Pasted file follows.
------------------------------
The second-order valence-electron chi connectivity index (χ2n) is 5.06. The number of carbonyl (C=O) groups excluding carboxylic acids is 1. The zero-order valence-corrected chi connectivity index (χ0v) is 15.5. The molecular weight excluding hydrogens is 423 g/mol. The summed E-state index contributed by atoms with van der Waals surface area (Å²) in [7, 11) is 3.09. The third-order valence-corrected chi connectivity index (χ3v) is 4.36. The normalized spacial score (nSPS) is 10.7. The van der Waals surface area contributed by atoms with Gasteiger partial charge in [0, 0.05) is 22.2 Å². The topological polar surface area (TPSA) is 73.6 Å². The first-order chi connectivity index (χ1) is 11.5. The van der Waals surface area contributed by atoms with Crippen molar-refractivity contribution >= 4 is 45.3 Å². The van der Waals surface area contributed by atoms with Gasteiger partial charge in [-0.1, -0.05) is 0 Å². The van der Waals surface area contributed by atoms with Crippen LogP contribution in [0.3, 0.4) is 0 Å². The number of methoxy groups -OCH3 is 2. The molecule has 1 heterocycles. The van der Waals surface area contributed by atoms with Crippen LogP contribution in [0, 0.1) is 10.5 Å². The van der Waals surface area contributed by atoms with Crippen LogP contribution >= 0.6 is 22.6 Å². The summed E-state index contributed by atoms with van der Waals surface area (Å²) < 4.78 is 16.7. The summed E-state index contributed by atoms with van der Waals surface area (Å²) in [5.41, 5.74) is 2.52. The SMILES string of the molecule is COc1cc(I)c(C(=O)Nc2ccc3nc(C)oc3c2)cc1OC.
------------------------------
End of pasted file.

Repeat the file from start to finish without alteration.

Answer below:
The second-order valence-electron chi connectivity index (χ2n) is 5.06. The number of carbonyl (C=O) groups excluding carboxylic acids is 1. The zero-order valence-corrected chi connectivity index (χ0v) is 15.5. The molecular weight excluding hydrogens is 423 g/mol. The summed E-state index contributed by atoms with van der Waals surface area (Å²) in [7, 11) is 3.09. The third-order valence-corrected chi connectivity index (χ3v) is 4.36. The normalized spacial score (nSPS) is 10.7. The van der Waals surface area contributed by atoms with Gasteiger partial charge in [0, 0.05) is 22.2 Å². The topological polar surface area (TPSA) is 73.6 Å². The first-order chi connectivity index (χ1) is 11.5. The van der Waals surface area contributed by atoms with Crippen molar-refractivity contribution >= 4 is 45.3 Å². The van der Waals surface area contributed by atoms with Gasteiger partial charge in [-0.1, -0.05) is 0 Å². The van der Waals surface area contributed by atoms with Crippen LogP contribution in [0.3, 0.4) is 0 Å². The number of methoxy groups -OCH3 is 2. The molecule has 1 heterocycles. The van der Waals surface area contributed by atoms with Crippen LogP contribution in [0, 0.1) is 10.5 Å². The van der Waals surface area contributed by atoms with Crippen LogP contribution >= 0.6 is 22.6 Å². The summed E-state index contributed by atoms with van der Waals surface area (Å²) < 4.78 is 16.7. The summed E-state index contributed by atoms with van der Waals surface area (Å²) in [5.41, 5.74) is 2.52. The SMILES string of the molecule is COc1cc(I)c(C(=O)Nc2ccc3nc(C)oc3c2)cc1OC.